Even better is that it wasn’t just for one quick moment, like it was visible in one shot and they forgot to edit it out in a brief clip.  No, it’s visible the whole damn scene because once again, nobody on this film believes in retakes.


Okay no, you’re really not, but I’d like to believe that one day you’ll make a film without all of these glaring mistakes. A girl can dream.

4) I can’t focus on the errors too much because the stuff that was intentional is even worse.  Take, for instance, the scene in which Victor is teaching Mitch and Gary how to act like vampires (because according to Vic, pretending to be a vampire is how you get girls to like you):


I’m guessing right about now you’re either staring at your screen in disbelief thinking, “WTF?!?”, or you’re too busy dying from laughter.

I’m sorry, but WHAT THE FUCK TYPE OF VAMPIRES ARE THEY PRETENDING TO BE?!?! I’ve seen plenty of vampire interpretations in my day, but none have involved draping a plaid shirt over your shoulders and flapping like a bird.

Tell me drugs weren’t involved in the making of this movie.

5) Even more exciting is that we get to see all of this hard work put to use, as the boys make a model-worthy entrance, walking across a tennis court.


Let me make something very clear here to start: This gif is 20 seconds long. It seems so much shorter because Mary Crawford recycled a very brief clip numerous times.  My guess is that he realized walking across a tennis court doesn’t really take that long, but he wanted the scene to be longer for dramatic effect.

In case the all-black ensembles and ridiculous capes aren’t dramatic enough for you.

Is item 6 next? I’m losing track of how many stupid things I have to comment on with this movie:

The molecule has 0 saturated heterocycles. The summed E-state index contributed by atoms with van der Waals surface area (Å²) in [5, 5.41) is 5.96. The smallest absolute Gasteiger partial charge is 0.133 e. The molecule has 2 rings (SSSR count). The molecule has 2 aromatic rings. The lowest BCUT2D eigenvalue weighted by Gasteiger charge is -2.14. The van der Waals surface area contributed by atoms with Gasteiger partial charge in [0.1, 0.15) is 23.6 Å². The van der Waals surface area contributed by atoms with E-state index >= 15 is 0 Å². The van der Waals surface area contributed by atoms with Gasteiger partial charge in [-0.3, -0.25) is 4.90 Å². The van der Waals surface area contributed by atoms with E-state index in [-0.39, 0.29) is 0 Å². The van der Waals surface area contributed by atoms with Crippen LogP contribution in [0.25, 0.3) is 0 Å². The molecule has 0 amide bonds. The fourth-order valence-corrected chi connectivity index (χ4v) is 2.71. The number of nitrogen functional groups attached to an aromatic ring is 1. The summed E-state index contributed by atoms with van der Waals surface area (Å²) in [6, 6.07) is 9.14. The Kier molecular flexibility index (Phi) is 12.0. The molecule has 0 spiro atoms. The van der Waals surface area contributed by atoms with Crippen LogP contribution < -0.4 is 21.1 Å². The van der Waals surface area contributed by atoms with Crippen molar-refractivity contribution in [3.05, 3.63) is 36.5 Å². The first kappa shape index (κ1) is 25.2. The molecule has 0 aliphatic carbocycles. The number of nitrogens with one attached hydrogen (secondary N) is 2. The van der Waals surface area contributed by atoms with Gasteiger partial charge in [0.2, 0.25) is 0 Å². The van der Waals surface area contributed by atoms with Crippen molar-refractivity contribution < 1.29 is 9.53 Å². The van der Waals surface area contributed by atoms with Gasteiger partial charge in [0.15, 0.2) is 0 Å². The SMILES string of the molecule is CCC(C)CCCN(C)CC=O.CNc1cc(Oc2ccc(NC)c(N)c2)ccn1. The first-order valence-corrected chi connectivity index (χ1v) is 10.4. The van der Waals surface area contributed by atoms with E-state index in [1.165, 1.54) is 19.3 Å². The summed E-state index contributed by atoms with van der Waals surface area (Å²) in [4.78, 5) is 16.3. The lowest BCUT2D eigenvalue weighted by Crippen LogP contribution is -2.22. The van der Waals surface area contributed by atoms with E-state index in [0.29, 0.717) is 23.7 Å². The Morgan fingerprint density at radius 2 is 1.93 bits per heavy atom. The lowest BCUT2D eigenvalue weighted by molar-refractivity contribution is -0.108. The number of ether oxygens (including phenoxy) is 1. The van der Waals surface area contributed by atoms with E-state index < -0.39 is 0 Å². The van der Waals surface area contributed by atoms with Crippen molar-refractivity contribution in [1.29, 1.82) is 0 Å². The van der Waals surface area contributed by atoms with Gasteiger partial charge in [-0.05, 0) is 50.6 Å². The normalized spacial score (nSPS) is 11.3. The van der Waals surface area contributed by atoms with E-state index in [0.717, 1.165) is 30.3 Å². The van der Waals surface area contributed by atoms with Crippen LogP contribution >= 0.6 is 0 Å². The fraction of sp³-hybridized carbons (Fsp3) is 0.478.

6) Just in case that wasn’t absurd enough for you, let’s take a look at Victor’s powers over girls at work, as he shows the guys that making eye contact is apparently all it takes to get a girl to do whatever you want. Or, as he says, “Staring into their eyes creates a hypnotic effect, and they’ll do anything you want within reason.”

WITHIN REASON. We really needed to clarify that, in order to keep this from being too “adult themed”.

Are you dying yet? Because I lost it at that part.


Yes, his diabolical plan is to make a girl tap her head, rub her stomach, and turn around in a circle all at the same time.  I don’t know what’s more ridiculous: Gary’s dumbfounded expression as though Victor just got a girl to do something Gary’s always dreamed about, or Victor’s sleazy smirk as though he just got her to give him a lap-dance.

Jeez Victor, you’re so evil, no wonder your stepsister wants to murder you.

7) When Victor and co. aren’t prancing around on-screen, we get overly long shots of Nancy researching vampires and trying to figure out how to kill them.  One particularly helpful “website” listed the following as effective means for killing vampires:


Yin Yangs.

And the Star of David.

Oh, and let’s not forget “Holly” water, because nobody on this film knows how to spell.

You cannot make this stuff up.  Then again, somebody did, since this movie exists, so let me rephrase: nobody sane could make this stuff up.